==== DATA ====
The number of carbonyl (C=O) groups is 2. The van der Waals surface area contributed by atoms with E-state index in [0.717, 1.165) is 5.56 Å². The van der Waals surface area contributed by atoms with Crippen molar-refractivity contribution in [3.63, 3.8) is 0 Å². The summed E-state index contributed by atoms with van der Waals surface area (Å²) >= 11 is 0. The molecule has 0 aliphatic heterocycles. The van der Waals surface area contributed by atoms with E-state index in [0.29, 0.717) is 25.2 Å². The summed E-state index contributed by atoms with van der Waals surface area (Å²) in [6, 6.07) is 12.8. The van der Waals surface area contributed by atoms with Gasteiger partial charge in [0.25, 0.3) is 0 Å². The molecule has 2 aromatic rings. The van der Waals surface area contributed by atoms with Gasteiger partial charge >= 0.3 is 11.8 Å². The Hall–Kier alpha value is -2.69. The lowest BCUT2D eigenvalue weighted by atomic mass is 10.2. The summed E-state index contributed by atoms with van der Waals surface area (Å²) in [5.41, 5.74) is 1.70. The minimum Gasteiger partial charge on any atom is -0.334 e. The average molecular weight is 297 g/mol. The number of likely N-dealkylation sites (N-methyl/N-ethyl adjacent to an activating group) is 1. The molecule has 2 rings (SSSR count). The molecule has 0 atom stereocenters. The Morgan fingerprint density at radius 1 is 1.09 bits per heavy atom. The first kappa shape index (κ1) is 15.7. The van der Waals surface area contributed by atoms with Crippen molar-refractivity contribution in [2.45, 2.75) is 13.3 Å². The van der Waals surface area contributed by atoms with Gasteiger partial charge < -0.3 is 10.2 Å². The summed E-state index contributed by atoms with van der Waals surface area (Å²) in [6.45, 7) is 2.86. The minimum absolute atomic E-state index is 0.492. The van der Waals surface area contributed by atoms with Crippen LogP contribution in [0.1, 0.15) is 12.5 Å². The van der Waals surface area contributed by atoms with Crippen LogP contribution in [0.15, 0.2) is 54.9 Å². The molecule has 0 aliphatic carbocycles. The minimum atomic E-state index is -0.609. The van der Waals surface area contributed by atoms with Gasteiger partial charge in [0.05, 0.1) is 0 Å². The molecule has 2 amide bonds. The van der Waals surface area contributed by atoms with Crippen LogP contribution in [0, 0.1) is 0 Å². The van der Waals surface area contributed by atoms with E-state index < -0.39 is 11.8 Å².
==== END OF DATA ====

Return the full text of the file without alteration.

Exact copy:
The number of carbonyl (C=O) groups is 2. The van der Waals surface area contributed by atoms with E-state index in [0.717, 1.165) is 5.56 Å². The van der Waals surface area contributed by atoms with Crippen molar-refractivity contribution in [3.63, 3.8) is 0 Å². The summed E-state index contributed by atoms with van der Waals surface area (Å²) >= 11 is 0. The molecule has 0 aliphatic heterocycles. The van der Waals surface area contributed by atoms with E-state index in [0.29, 0.717) is 25.2 Å². The summed E-state index contributed by atoms with van der Waals surface area (Å²) in [6, 6.07) is 12.8. The van der Waals surface area contributed by atoms with Gasteiger partial charge in [0.25, 0.3) is 0 Å². The molecule has 2 aromatic rings. The van der Waals surface area contributed by atoms with Gasteiger partial charge >= 0.3 is 11.8 Å². The Hall–Kier alpha value is -2.69. The lowest BCUT2D eigenvalue weighted by atomic mass is 10.2. The summed E-state index contributed by atoms with van der Waals surface area (Å²) in [5.41, 5.74) is 1.70. The minimum Gasteiger partial charge on any atom is -0.334 e. The average molecular weight is 297 g/mol. The number of likely N-dealkylation sites (N-methyl/N-ethyl adjacent to an activating group) is 1. The molecule has 2 rings (SSSR count). The molecule has 0 atom stereocenters. The Morgan fingerprint density at radius 1 is 1.09 bits per heavy atom. The first kappa shape index (κ1) is 15.7. The van der Waals surface area contributed by atoms with Crippen molar-refractivity contribution in [2.45, 2.75) is 13.3 Å². The van der Waals surface area contributed by atoms with Gasteiger partial charge < -0.3 is 10.2 Å². The summed E-state index contributed by atoms with van der Waals surface area (Å²) in [6.45, 7) is 2.86. The minimum absolute atomic E-state index is 0.492. The van der Waals surface area contributed by atoms with Crippen LogP contribution in [0.1, 0.15) is 12.5 Å². The van der Waals surface area contributed by atoms with Crippen LogP contribution in [0.15, 0.2) is 54.9 Å². The molecule has 0 aliphatic carbocycles. The minimum atomic E-state index is -0.609. The van der Waals surface area contributed by atoms with Gasteiger partial charge in [0.05, 0.1) is 0 Å². The molecule has 2 amide bonds. The van der Waals surface area contributed by atoms with Crippen LogP contribution in [0, 0.1) is 0 Å². The van der Waals surface area contributed by atoms with E-state index < -0.39 is 11.8 Å².